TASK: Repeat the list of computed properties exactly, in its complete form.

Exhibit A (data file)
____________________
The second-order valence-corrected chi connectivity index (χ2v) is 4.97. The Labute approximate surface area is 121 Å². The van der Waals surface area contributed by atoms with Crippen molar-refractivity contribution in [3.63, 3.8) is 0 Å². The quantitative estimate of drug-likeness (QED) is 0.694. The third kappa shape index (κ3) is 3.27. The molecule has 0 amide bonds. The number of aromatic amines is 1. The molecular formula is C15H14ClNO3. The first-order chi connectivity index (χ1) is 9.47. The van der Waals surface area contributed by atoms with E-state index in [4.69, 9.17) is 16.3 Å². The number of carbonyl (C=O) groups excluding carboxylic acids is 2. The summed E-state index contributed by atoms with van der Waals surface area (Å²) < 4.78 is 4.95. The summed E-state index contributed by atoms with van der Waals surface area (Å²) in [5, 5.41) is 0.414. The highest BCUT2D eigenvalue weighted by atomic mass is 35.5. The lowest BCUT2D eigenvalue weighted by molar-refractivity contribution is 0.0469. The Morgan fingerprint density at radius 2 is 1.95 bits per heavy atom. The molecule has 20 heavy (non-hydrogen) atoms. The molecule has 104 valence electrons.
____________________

The second-order valence-corrected chi connectivity index (χ2v) is 4.97. The Labute approximate surface area is 121 Å². The van der Waals surface area contributed by atoms with Crippen molar-refractivity contribution in [3.63, 3.8) is 0 Å². The quantitative estimate of drug-likeness (QED) is 0.694. The third kappa shape index (κ3) is 3.27. The molecule has 0 amide bonds. The number of aromatic amines is 1. The molecular formula is C15H14ClNO3. The first-order chi connectivity index (χ1) is 9.47. The van der Waals surface area contributed by atoms with E-state index in [4.69, 9.17) is 16.3 Å². The number of carbonyl (C=O) groups excluding carboxylic acids is 2. The summed E-state index contributed by atoms with van der Waals surface area (Å²) < 4.78 is 4.95. The summed E-state index contributed by atoms with van der Waals surface area (Å²) in [5, 5.41) is 0.414. The highest BCUT2D eigenvalue weighted by atomic mass is 35.5. The lowest BCUT2D eigenvalue weighted by molar-refractivity contribution is 0.0469. The Morgan fingerprint density at radius 2 is 1.95 bits per heavy atom. The molecule has 20 heavy (non-hydrogen) atoms. The molecule has 104 valence electrons.